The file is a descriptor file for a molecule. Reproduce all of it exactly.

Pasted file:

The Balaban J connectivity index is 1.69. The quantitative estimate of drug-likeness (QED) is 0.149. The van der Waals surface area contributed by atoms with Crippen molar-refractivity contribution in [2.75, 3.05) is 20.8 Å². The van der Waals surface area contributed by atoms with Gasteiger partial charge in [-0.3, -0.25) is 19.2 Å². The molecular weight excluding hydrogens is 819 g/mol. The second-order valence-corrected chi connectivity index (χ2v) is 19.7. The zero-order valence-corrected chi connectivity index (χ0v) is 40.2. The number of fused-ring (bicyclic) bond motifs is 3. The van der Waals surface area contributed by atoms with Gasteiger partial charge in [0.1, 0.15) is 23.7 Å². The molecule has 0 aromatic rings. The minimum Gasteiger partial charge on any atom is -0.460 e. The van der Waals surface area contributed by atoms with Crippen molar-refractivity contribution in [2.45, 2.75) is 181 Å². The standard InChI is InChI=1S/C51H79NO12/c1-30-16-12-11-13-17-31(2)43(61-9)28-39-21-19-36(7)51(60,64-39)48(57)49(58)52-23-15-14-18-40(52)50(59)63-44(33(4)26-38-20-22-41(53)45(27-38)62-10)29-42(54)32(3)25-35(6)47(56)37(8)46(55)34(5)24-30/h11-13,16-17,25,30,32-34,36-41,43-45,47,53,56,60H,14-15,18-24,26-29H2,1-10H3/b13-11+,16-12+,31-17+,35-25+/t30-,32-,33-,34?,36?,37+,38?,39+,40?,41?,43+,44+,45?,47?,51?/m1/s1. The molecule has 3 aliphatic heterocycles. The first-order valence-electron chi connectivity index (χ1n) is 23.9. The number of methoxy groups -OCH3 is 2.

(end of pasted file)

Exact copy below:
The Balaban J connectivity index is 1.69. The quantitative estimate of drug-likeness (QED) is 0.149. The van der Waals surface area contributed by atoms with Crippen molar-refractivity contribution in [2.75, 3.05) is 20.8 Å². The van der Waals surface area contributed by atoms with Gasteiger partial charge in [-0.3, -0.25) is 19.2 Å². The molecular weight excluding hydrogens is 819 g/mol. The second-order valence-corrected chi connectivity index (χ2v) is 19.7. The zero-order valence-corrected chi connectivity index (χ0v) is 40.2. The number of fused-ring (bicyclic) bond motifs is 3. The van der Waals surface area contributed by atoms with Gasteiger partial charge in [0.1, 0.15) is 23.7 Å². The molecule has 0 aromatic rings. The minimum Gasteiger partial charge on any atom is -0.460 e. The van der Waals surface area contributed by atoms with Crippen molar-refractivity contribution in [2.45, 2.75) is 181 Å². The standard InChI is InChI=1S/C51H79NO12/c1-30-16-12-11-13-17-31(2)43(61-9)28-39-21-19-36(7)51(60,64-39)48(57)49(58)52-23-15-14-18-40(52)50(59)63-44(33(4)26-38-20-22-41(53)45(27-38)62-10)29-42(54)32(3)25-35(6)47(56)37(8)46(55)34(5)24-30/h11-13,16-17,25,30,32-34,36-41,43-45,47,53,56,60H,14-15,18-24,26-29H2,1-10H3/b13-11+,16-12+,31-17+,35-25+/t30-,32-,33-,34?,36?,37+,38?,39+,40?,41?,43+,44+,45?,47?,51?/m1/s1. The molecule has 3 aliphatic heterocycles. The first-order valence-electron chi connectivity index (χ1n) is 23.9. The number of methoxy groups -OCH3 is 2.